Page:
Roaring 20s: Things To Do When You’re A Twentysomething

I understand that we’re in the middle of February, but… HAPPY 2020, my dear readers! It’s not only a new year but a new decade, too. Definitely worth a little party popper if you’re lucky enough to have some to hand.

Living in China, I am fortunate enough to celebrate the new year twice: once on the 1st of January, and a second time during the Chinese Spring Festival twenty-five days later on the 25th of January. The party atmosphere has long-since died down, however, not because I’m perpetually late in documenting it but because of the novel coronavirus outbreak from Wuhan province.

I wouldn’t want to spend too much time on that, though, so let’s move on!

I don’t want to get into specifics, nevertheless I think it’s worth noting that I am smack-dab in the middle of my twenties. And to play into that whole ‘searching for a purpose’ stereotype, I am – quite frankly, searching for a purpose. Aside from maintaining my general wellbeing, going to work, and socialising (online, mostly) with my friends and family, I don’t really have any plans in life.

What to do? What to do?

LiberaTarts Reads a LifeHack: Things to Do in Your Twenties

Like with most things, I turned to Google for help and searched “things to do when you’re in your mid-twenties”. It’s a clunky search term, but Google does what Google does best and it spat out several interesting pages. Leaving behind the generic advice to avoid drama and invest into a 401K (whatever that is, I’m not American), I found this lovely list on LifeHack that I must, must, must dip into.

25 Things You Must Do In Your Twenties

  1. Do something scary.
  2. Learn to cook.
  3. Travel alone.
  4. Ride a plane.
  5. Party all night.
  6. Take a risk.
  7. Enlighten yourself.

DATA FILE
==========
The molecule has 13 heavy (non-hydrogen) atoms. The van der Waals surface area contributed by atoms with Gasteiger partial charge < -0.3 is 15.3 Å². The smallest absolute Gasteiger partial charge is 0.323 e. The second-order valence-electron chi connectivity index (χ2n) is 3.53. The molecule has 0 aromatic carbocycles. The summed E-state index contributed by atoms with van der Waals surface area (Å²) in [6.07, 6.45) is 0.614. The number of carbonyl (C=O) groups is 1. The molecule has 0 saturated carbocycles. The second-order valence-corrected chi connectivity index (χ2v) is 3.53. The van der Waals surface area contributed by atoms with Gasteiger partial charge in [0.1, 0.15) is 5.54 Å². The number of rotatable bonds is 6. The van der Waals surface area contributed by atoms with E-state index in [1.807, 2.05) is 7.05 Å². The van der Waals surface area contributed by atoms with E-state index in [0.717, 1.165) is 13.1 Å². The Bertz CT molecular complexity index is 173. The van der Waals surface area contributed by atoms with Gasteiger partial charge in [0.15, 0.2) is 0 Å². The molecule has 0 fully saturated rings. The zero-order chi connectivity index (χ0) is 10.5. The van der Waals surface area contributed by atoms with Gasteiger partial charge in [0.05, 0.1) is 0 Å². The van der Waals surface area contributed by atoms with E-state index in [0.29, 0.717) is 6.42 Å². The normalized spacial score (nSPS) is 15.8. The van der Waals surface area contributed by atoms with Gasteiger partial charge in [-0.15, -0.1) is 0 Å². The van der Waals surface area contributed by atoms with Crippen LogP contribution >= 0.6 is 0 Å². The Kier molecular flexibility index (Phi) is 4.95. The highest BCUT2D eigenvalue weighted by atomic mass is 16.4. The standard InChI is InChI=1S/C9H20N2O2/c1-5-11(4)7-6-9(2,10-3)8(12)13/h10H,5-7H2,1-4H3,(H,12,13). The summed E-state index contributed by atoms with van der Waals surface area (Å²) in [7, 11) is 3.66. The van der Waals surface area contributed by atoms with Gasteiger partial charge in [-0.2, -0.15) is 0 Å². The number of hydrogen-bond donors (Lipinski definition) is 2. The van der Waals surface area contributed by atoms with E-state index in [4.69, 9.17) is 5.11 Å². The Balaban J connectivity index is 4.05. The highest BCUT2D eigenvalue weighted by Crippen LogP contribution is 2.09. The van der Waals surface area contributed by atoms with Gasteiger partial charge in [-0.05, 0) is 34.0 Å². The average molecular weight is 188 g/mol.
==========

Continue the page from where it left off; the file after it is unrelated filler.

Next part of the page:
8. Play a sport.
  9. Change the script.
  10. Reunite with an old friend.
  11. Drop the “I’m busy” farce.
  12. Pay off your debt.
  13. Get to know your family.
  14. Re-read the classics.
  15. Go overseas.
  16. Volunteer for a cause.
  17. Cut the clutter.
  18. Fall in love.
  19. Write a letter.
  20. See your favorite band live.
  21. Sleep under the stars.
  22. Perform for a crowd.
  23. Take a road trip with your best friend or partner.
  24. Start a garden.
  25. Find your passion.

(Source: Daniel Wallen)

Okay, number twenty-five is very wishy-washy and already I am scoffing at the idea. But I will stick to this list (at least for the next few months, haha!) and let’s see how I get on. Given the tone of the list, I can tell it comes from a very traditional American experience – assuming you can drive or know someone who can do so for a road trip, or not having had the chance to leave the country you where you were born, etc. As the daughter of an OFW, I literally moved continents at the young age of six and have not stopped since.

Also, some of these things on the list are not very SMART worthy. What is SMART, you may ask? It’s an acronym to help answer competency-based questions during interviews: Specific, Measurable, Attainable, Relevant, Time-Based. It’s also an acronym that I use to create lessons plans – yay for ESL teaching! Anyway, goals listed above like “learn to cook” and “cut the clutter” are all quite vague, but I suppose figuring out how to be specific would be part of the process.

OF COURSE I’m in no way obligated to complete this list. I do have some autonomy, after all, despite needing lists and other forms of productivity tools to somehow move my life along. Come join my quest into checking off this entire list… or not. Up to you!

BELFAST Travel Guide

Travelling to Belfast

Belfast is the capital city of Northern Ireland and has a population of approximately 340,200 people. The city is well-known for building the famously tragic boat Ship of Dreams, the Titanic. Belfast is not to be confused with Dublin, which is the capital city of the Republic of Ireland. See the map below for further clarification.